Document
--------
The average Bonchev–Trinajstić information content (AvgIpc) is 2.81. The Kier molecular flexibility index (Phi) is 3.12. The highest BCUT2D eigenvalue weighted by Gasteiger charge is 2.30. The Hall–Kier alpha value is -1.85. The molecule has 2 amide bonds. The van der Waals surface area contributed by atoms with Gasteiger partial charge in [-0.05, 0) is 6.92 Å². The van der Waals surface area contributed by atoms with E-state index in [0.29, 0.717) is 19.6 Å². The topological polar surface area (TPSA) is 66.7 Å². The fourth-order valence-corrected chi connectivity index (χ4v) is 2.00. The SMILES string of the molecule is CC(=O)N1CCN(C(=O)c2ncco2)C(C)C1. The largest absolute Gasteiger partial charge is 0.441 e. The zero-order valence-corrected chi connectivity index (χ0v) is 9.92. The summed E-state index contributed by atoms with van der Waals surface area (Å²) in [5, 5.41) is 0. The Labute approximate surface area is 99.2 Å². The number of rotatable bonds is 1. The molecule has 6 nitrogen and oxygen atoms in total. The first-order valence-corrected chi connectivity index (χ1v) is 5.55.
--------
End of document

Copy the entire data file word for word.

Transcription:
The average Bonchev–Trinajstić information content (AvgIpc) is 2.81. The Kier molecular flexibility index (Phi) is 3.12. The highest BCUT2D eigenvalue weighted by Gasteiger charge is 2.30. The Hall–Kier alpha value is -1.85. The molecule has 2 amide bonds. The van der Waals surface area contributed by atoms with Gasteiger partial charge in [-0.05, 0) is 6.92 Å². The van der Waals surface area contributed by atoms with E-state index in [0.29, 0.717) is 19.6 Å². The topological polar surface area (TPSA) is 66.7 Å². The fourth-order valence-corrected chi connectivity index (χ4v) is 2.00. The SMILES string of the molecule is CC(=O)N1CCN(C(=O)c2ncco2)C(C)C1. The largest absolute Gasteiger partial charge is 0.441 e. The zero-order valence-corrected chi connectivity index (χ0v) is 9.92. The summed E-state index contributed by atoms with van der Waals surface area (Å²) in [5, 5.41) is 0. The Labute approximate surface area is 99.2 Å². The number of rotatable bonds is 1. The molecule has 6 nitrogen and oxygen atoms in total. The first-order valence-corrected chi connectivity index (χ1v) is 5.55.